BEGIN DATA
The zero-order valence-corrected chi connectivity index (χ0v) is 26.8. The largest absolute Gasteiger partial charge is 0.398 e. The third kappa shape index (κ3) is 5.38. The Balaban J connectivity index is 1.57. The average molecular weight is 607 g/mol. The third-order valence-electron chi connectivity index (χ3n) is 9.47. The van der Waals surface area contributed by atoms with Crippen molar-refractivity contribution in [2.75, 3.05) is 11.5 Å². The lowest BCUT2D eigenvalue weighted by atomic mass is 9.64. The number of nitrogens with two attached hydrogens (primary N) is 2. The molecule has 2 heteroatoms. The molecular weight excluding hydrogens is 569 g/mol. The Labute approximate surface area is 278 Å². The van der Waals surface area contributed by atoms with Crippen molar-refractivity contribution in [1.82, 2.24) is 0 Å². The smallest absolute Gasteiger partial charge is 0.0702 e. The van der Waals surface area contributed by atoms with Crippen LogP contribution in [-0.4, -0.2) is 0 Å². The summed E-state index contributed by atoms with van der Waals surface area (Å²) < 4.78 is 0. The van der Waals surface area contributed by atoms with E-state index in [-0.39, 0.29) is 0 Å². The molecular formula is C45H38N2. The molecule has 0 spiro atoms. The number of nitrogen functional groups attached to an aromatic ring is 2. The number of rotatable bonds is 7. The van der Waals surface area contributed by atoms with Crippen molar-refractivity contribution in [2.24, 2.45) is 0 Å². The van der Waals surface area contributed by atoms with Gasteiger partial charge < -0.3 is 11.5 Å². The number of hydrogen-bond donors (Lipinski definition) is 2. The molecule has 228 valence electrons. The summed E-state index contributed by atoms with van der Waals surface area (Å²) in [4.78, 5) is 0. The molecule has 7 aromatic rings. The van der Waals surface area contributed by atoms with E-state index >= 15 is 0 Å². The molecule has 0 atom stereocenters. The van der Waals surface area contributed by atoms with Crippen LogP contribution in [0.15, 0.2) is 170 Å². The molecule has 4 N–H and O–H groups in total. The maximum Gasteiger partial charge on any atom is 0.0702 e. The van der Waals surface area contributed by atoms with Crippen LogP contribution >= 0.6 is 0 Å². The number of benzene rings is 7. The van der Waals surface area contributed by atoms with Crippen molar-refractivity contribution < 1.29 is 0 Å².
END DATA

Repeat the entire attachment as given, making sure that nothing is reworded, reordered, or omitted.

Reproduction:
The zero-order valence-corrected chi connectivity index (χ0v) is 26.8. The largest absolute Gasteiger partial charge is 0.398 e. The third kappa shape index (κ3) is 5.38. The Balaban J connectivity index is 1.57. The average molecular weight is 607 g/mol. The third-order valence-electron chi connectivity index (χ3n) is 9.47. The van der Waals surface area contributed by atoms with Crippen molar-refractivity contribution in [2.75, 3.05) is 11.5 Å². The lowest BCUT2D eigenvalue weighted by atomic mass is 9.64. The number of nitrogens with two attached hydrogens (primary N) is 2. The molecule has 2 heteroatoms. The molecular weight excluding hydrogens is 569 g/mol. The Labute approximate surface area is 278 Å². The van der Waals surface area contributed by atoms with Crippen molar-refractivity contribution in [1.82, 2.24) is 0 Å². The smallest absolute Gasteiger partial charge is 0.0702 e. The van der Waals surface area contributed by atoms with Crippen LogP contribution in [-0.4, -0.2) is 0 Å². The summed E-state index contributed by atoms with van der Waals surface area (Å²) < 4.78 is 0. The van der Waals surface area contributed by atoms with E-state index in [-0.39, 0.29) is 0 Å². The molecular formula is C45H38N2. The molecule has 0 spiro atoms. The number of nitrogen functional groups attached to an aromatic ring is 2. The number of rotatable bonds is 7. The van der Waals surface area contributed by atoms with Crippen molar-refractivity contribution in [2.24, 2.45) is 0 Å². The van der Waals surface area contributed by atoms with Gasteiger partial charge < -0.3 is 11.5 Å². The number of hydrogen-bond donors (Lipinski definition) is 2. The molecule has 228 valence electrons. The summed E-state index contributed by atoms with van der Waals surface area (Å²) in [4.78, 5) is 0. The molecule has 7 aromatic rings. The van der Waals surface area contributed by atoms with E-state index >= 15 is 0 Å². The molecule has 0 atom stereocenters. The van der Waals surface area contributed by atoms with Crippen LogP contribution in [0.15, 0.2) is 170 Å². The molecule has 4 N–H and O–H groups in total. The maximum Gasteiger partial charge on any atom is 0.0702 e. The van der Waals surface area contributed by atoms with Crippen LogP contribution >= 0.6 is 0 Å². The number of benzene rings is 7. The van der Waals surface area contributed by atoms with Crippen molar-refractivity contribution < 1.29 is 0 Å².